Every Main Character In Black Adam Ranked Worst To Best

Warning: This article contains major spoilers for the movie "Black Adam."

"Black Adam" has finally arrived in theaters after a 15-year roller coaster of development hell, but was it worth the wait? Critics are mixed — you can see what /Film's own Witney Seibold thought about the film in his "Black Adam" review — while audiences seem far more receptive to the newest DC Extended Universe entry. Both agree that Dwayne Johnson is great as the titular hero, combining subtle dry humor with the stoicism of an antihero straight out of a Sergio Leone Western. Johnson has called this film a labor of love, and his passion and enthusiasm explode on the screen. He's having a ball; by default, most audience members will, too.

In addition to Black Adam, it's exciting to see classic heroes Hawkman (Aldis Hodge), Doctor Fate (Pierce Brosnan), Cyclone (Quintessa Swindell), and Atom Smasher (Noah Centineo) make their big-screen debut. The movie's primary conflict is Black Adam's take-no-prisoners approach to the Intergang occupation of Kahndaq and the Justice Society showing up to reign him in. There are intriguing political themes, questions about what it means to be a hero, a demonic crown, a devil-horned big bad, and an action scene every 15 minutes. If this sounds a bit over-stuffed, it is, but it's also a metric ton of fun. With a movie jam-packed with so many heroes, humans, and villains, we wanted to take a swing at ranking every character in this action extravaganza from worst to best.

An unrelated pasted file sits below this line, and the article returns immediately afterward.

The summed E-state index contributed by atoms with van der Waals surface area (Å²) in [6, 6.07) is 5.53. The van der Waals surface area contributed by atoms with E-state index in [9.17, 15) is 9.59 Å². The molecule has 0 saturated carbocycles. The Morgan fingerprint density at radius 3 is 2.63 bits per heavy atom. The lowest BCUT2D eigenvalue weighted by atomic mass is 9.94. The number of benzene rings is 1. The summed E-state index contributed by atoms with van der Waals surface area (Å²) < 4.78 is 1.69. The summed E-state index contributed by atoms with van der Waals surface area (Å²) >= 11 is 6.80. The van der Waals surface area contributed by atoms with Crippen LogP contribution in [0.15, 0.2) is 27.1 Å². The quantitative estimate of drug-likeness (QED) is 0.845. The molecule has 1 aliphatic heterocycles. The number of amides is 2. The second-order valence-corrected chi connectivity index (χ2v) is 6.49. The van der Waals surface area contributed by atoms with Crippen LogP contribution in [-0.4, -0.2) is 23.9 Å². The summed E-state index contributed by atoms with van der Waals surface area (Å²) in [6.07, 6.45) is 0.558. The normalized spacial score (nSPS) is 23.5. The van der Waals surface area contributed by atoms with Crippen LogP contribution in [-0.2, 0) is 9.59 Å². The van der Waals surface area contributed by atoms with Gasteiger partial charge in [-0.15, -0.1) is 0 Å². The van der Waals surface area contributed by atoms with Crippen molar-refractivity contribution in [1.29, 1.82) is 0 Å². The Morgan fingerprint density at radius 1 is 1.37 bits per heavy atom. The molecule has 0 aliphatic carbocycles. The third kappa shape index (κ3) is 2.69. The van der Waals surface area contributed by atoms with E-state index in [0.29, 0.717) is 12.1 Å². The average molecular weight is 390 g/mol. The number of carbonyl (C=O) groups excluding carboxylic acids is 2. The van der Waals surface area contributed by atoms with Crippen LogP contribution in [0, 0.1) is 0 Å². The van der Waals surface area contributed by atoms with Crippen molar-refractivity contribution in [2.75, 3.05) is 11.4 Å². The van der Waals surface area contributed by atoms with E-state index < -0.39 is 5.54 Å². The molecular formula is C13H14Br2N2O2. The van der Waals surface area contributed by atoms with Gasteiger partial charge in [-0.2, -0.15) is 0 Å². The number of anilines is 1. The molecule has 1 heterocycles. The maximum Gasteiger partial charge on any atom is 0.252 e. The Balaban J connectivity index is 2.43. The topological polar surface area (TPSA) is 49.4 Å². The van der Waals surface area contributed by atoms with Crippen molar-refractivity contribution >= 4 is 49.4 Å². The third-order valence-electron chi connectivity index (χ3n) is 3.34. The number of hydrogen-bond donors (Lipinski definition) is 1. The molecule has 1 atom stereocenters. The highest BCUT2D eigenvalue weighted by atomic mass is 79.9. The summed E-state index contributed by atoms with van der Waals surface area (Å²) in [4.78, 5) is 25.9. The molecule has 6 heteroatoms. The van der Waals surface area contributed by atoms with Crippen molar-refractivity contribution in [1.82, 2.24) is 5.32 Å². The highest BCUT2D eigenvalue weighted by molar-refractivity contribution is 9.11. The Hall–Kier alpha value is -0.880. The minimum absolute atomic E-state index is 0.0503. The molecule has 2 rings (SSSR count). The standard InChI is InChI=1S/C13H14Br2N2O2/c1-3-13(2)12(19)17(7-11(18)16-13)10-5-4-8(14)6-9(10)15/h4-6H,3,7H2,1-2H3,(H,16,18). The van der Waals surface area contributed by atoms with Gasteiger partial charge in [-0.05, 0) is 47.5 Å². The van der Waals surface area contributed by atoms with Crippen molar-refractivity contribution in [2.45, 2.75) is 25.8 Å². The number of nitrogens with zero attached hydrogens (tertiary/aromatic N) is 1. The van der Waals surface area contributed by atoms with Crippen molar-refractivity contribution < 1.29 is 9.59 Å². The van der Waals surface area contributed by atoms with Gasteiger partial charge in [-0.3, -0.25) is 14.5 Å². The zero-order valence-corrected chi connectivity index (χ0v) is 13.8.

10. The big bad

One fault of "Black Adam" is a rushed villain arc where Intergang leader Ishmael Gregor transforms into the demonically super-powered Sabbac. We're led to believe Ishmael died when Black Adam was released, only for him to reappear with an army of Intergang soldiers searching for the Crown of Sabbac. He eventually reclaims the crown, and late-in-the-game reveals he is the last descendant of Anh-Kot (the original creator of the Crown of Sabbac). Black Adam kills Ishmael in a moment of uncontrolled rage, but that's precisely what Ishmael wanted. He is reborn as Sabbac, the demonic version of Black Adam with exponentially more power.

Sabbac has taken many forms in the comics, dating back decades, and has always been a main antagonist of Black Adam. The problem with his on-screen portrayal is that it feels tacked on, like Ares showing up at the end of "Wonder Woman." We don't get enough time to understand how powerful Sabbac is or what his endgame may be, except for the cliche destroy everything because I'm evil explanation. The end battle has some fun moments but gets too CGI-heavy and loses the impact and fun we already experienced with Black Adam versus the Justice Society. How he is dispatched is "Mortal Kombat" level glorious, but we would have loved more screen time to develop such a significant threat to the DCEU.

9. Amon Tomaz

Amon Tomaz (Bodhi Sabongui) idolizes superheroes, even though they've never set foot in his country to help. So when Kahndaq's legendary hero returns, Amon is over the moon. He enthusiastically catches up with Black Adam on what he's missed the last 5,000 years and encourages him to be the hero they all believe he is. Black Adam starts to soften, but only slightly. Then goes total rageful antihero when Amon is kidnapped by Intergang and used as a bargaining chip to get the Crown of Sabbac. Amon is eventually rescued and rallies the citizens of Kahndaq to fight a legion of undead soldiers in the film's climactic battle.